This is the main Plateau proposal for Lindfield in New South Wales. Our emphasis was on end-of-life planning for the elderly during the transition phase to the nursing home; specifically the need to find a smaller house, sell or lease the old family home, and arrange their affairs for the inevitable decline, and then a transition to assisted-care, the nursing home, and palliative care. There are many associated problems experienced by the disabled and disadvantaged single parents.
        The Plateau is an engineering approach which generates social and financial solution to many of the problems experienced by ageing residents (singles or couples) via a new form of social housing:
    • It depends on cooperative ownership and self-funding through a mutual building society.)
    • It's a way of providing small homes in the CBD of suburbs at a reasonable cost,
    • It prohibits speculation in these public assets so as to provide a permanent solution to a perpetual problem.
    • It seeks to avoid the ghettoism of retirement villages, by creating a mixed community with children.

    The Plateau Group's discussions of suburban social housing also led to the realisation that there were other cheaper techniques of construction of public facilities which did not consume valuable ground space. Since land area is the main component of building cost in a city and suburb, and the availability of central free land the main limitation of many public projects, this is an important concept worth developing further.


    This is commentary on some of the economic concepts that are used to guide Australian and other nations' politics.

    Climate change is central to the future well-being of Australia. This depends to a very large degree on abandoning fossil fuels and developing alternate sources of useful energy - including wave and tidal power.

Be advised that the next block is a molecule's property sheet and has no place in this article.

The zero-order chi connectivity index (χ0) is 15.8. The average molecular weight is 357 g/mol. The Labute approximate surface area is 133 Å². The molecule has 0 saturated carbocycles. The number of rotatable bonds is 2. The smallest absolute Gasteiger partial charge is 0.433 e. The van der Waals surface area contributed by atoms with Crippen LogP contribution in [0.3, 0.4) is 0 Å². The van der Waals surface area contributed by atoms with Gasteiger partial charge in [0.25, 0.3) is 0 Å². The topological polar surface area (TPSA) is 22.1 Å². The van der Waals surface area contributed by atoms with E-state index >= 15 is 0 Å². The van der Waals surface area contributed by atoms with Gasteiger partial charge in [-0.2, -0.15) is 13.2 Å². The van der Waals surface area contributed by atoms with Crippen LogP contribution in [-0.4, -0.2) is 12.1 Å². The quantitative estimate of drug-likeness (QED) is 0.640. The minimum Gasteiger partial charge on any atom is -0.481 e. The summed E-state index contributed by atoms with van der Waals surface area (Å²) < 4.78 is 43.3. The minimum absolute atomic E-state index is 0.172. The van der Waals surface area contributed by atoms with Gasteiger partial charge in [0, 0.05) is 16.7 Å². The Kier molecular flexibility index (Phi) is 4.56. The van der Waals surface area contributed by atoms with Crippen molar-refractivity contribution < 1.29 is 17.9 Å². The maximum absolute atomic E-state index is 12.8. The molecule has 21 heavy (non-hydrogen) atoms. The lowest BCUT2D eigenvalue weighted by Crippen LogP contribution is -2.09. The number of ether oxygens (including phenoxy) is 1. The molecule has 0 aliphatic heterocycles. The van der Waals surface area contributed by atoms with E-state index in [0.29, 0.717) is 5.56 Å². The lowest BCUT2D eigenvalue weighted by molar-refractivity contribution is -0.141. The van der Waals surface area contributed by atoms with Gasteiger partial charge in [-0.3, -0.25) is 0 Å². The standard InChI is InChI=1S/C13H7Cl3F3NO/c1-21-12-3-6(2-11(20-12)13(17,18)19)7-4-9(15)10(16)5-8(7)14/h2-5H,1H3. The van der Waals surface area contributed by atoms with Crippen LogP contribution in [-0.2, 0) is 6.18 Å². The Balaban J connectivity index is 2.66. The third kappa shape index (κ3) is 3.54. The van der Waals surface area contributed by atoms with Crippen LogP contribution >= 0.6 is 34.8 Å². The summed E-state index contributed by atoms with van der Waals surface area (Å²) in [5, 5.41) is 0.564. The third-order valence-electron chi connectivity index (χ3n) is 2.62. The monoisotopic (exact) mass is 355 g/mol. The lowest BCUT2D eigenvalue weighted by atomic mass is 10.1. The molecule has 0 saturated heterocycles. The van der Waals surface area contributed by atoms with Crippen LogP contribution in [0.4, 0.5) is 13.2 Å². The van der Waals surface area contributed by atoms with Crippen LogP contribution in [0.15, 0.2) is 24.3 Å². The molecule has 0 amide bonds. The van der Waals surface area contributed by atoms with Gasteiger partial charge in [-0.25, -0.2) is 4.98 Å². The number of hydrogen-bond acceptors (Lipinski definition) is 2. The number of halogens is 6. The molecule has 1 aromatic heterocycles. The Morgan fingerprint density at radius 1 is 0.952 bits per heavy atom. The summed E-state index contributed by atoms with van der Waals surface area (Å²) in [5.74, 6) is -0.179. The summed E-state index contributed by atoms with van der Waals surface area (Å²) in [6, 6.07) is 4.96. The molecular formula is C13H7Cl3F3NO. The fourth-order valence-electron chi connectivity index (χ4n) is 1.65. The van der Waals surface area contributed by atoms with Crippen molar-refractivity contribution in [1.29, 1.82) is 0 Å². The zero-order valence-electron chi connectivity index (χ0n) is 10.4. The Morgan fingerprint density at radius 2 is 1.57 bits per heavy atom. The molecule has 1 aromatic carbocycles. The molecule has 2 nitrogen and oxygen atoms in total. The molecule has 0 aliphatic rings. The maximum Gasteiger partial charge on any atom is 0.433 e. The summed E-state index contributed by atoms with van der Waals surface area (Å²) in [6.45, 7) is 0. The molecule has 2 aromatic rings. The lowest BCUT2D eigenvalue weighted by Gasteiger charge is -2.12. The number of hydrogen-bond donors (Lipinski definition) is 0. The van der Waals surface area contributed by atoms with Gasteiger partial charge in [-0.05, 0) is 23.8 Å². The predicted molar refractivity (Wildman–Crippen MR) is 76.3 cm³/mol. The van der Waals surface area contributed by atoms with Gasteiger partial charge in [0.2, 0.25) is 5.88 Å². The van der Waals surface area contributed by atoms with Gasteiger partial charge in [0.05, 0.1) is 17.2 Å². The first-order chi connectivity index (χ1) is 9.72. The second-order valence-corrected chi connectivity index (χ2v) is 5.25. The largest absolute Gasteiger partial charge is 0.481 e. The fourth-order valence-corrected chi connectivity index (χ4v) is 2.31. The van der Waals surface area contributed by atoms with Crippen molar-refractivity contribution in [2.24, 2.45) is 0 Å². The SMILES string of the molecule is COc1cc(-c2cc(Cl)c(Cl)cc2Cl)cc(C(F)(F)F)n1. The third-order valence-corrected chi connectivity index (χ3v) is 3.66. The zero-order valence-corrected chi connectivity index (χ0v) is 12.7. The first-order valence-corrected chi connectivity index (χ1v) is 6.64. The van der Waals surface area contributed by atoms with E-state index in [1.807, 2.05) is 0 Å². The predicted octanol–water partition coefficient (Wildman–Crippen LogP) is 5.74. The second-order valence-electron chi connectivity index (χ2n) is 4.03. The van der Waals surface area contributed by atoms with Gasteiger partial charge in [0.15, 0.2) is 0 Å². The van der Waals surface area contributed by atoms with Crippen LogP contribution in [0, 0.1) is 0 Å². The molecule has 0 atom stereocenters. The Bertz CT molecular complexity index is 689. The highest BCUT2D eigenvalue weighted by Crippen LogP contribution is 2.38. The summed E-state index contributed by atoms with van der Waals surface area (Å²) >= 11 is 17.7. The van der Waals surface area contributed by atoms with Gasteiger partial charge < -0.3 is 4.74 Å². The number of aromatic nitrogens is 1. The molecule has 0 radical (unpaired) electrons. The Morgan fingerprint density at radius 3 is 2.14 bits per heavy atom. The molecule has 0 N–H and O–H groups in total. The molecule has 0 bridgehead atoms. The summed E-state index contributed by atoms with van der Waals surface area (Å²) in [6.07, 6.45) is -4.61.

Many Australian politicians have the mistaken belief that Australia needs a much larger population to establish itself as an important global power. In fact, a reasonably small population (commensurate with natural resources) is the best legacy we can leave to future generations. Libertarian lobbyists are fooled by Gross Domestic Product (GDP) figures into believing that these relate to individual wealth and well-being.

    These are a couple of papers on the development of the Kimberley's area in the northern half of Western Australia. We suggest that the Western Australian state, the largest single political entity in the world, is far too big for efficient government from Perth. We believe there is also an important role here for the development of renewable energy projects, and of construction facilities relating to Australia's foreign relations with its northern neighbours.

    An idea for constructing anchored ocean platforms on the edge of the continental shelf adjacent to the North West coast to dissuade risk-taking refugees sailing from South-East Asia.

    Health & Environment

    A number of years ago Stewart wrote extensively about the possible harmful health effects of the pulsed-power GSM/DTMA cellular phones. It was established at this time that these pulsed-power handsets, pressed against the side of the head, could conceivably damage DNA. That doesn't necessarily mean that modern CDMA phones (which don't pulse their output power) or the newer 5G are a danger.